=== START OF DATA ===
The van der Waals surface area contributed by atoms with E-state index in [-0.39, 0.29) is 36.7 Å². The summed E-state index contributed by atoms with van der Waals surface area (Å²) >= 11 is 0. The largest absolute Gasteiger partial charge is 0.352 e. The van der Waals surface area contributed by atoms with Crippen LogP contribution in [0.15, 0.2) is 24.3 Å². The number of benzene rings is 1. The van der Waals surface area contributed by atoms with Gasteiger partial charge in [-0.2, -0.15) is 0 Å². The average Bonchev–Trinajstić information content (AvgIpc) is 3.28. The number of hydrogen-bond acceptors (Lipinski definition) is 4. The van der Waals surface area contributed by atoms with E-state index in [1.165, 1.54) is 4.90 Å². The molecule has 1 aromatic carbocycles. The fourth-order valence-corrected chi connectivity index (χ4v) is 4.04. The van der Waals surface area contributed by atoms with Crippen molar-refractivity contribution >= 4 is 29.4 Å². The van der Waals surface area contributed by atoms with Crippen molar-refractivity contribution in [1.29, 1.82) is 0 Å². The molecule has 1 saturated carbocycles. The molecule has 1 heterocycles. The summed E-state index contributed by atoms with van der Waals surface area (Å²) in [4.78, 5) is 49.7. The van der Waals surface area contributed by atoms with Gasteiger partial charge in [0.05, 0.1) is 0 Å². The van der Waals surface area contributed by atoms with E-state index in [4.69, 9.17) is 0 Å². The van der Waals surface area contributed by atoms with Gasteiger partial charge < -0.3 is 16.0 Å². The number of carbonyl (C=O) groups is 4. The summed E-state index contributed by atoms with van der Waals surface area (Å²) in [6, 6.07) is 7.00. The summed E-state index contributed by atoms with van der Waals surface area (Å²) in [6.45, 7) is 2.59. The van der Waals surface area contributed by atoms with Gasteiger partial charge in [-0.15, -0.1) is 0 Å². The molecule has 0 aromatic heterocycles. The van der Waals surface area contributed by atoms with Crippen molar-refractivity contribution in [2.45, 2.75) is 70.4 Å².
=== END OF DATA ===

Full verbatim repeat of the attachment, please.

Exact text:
The van der Waals surface area contributed by atoms with E-state index in [-0.39, 0.29) is 36.7 Å². The summed E-state index contributed by atoms with van der Waals surface area (Å²) >= 11 is 0. The largest absolute Gasteiger partial charge is 0.352 e. The van der Waals surface area contributed by atoms with Crippen LogP contribution in [0.15, 0.2) is 24.3 Å². The number of benzene rings is 1. The van der Waals surface area contributed by atoms with Gasteiger partial charge in [-0.2, -0.15) is 0 Å². The average Bonchev–Trinajstić information content (AvgIpc) is 3.28. The number of hydrogen-bond acceptors (Lipinski definition) is 4. The van der Waals surface area contributed by atoms with E-state index in [1.165, 1.54) is 4.90 Å². The molecule has 1 aromatic carbocycles. The fourth-order valence-corrected chi connectivity index (χ4v) is 4.04. The van der Waals surface area contributed by atoms with Crippen molar-refractivity contribution >= 4 is 29.4 Å². The van der Waals surface area contributed by atoms with Crippen molar-refractivity contribution in [1.29, 1.82) is 0 Å². The molecule has 1 saturated carbocycles. The molecule has 1 heterocycles. The summed E-state index contributed by atoms with van der Waals surface area (Å²) in [4.78, 5) is 49.7. The van der Waals surface area contributed by atoms with Gasteiger partial charge in [0.05, 0.1) is 0 Å². The van der Waals surface area contributed by atoms with E-state index in [4.69, 9.17) is 0 Å². The van der Waals surface area contributed by atoms with Gasteiger partial charge < -0.3 is 16.0 Å². The number of carbonyl (C=O) groups is 4. The summed E-state index contributed by atoms with van der Waals surface area (Å²) in [6, 6.07) is 7.00. The summed E-state index contributed by atoms with van der Waals surface area (Å²) in [6.45, 7) is 2.59. The van der Waals surface area contributed by atoms with Gasteiger partial charge in [-0.15, -0.1) is 0 Å². The molecule has 0 aromatic heterocycles. The van der Waals surface area contributed by atoms with Crippen molar-refractivity contribution in [2.45, 2.75) is 70.4 Å².